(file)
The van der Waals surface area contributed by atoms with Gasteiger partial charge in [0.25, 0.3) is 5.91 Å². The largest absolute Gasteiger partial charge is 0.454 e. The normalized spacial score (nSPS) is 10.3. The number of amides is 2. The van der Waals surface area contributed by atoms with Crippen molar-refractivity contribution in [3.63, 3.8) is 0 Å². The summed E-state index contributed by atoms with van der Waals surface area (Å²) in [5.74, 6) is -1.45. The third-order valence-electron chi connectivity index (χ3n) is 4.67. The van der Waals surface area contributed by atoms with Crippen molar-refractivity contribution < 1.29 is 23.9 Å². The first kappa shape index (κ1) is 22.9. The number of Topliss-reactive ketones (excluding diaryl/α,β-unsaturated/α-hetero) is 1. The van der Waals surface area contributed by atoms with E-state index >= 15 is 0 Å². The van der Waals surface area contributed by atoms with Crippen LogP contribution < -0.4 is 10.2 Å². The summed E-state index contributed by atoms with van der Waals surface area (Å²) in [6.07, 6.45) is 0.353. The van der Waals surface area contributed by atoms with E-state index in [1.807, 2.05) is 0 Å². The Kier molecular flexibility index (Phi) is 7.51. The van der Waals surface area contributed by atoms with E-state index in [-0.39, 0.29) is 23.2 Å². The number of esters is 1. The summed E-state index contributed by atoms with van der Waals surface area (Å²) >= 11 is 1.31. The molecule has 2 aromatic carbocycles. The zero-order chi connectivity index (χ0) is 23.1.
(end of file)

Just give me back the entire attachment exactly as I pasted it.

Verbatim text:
The van der Waals surface area contributed by atoms with Gasteiger partial charge in [0.25, 0.3) is 5.91 Å². The largest absolute Gasteiger partial charge is 0.454 e. The normalized spacial score (nSPS) is 10.3. The number of amides is 2. The van der Waals surface area contributed by atoms with Crippen molar-refractivity contribution in [3.63, 3.8) is 0 Å². The summed E-state index contributed by atoms with van der Waals surface area (Å²) in [5.74, 6) is -1.45. The third-order valence-electron chi connectivity index (χ3n) is 4.67. The van der Waals surface area contributed by atoms with Crippen molar-refractivity contribution < 1.29 is 23.9 Å². The first kappa shape index (κ1) is 22.9. The number of Topliss-reactive ketones (excluding diaryl/α,β-unsaturated/α-hetero) is 1. The van der Waals surface area contributed by atoms with E-state index >= 15 is 0 Å². The van der Waals surface area contributed by atoms with Crippen LogP contribution < -0.4 is 10.2 Å². The summed E-state index contributed by atoms with van der Waals surface area (Å²) in [6.07, 6.45) is 0.353. The van der Waals surface area contributed by atoms with E-state index in [1.807, 2.05) is 0 Å². The Kier molecular flexibility index (Phi) is 7.51. The van der Waals surface area contributed by atoms with E-state index in [-0.39, 0.29) is 23.2 Å². The number of esters is 1. The summed E-state index contributed by atoms with van der Waals surface area (Å²) >= 11 is 1.31. The molecule has 2 aromatic carbocycles. The zero-order chi connectivity index (χ0) is 23.1.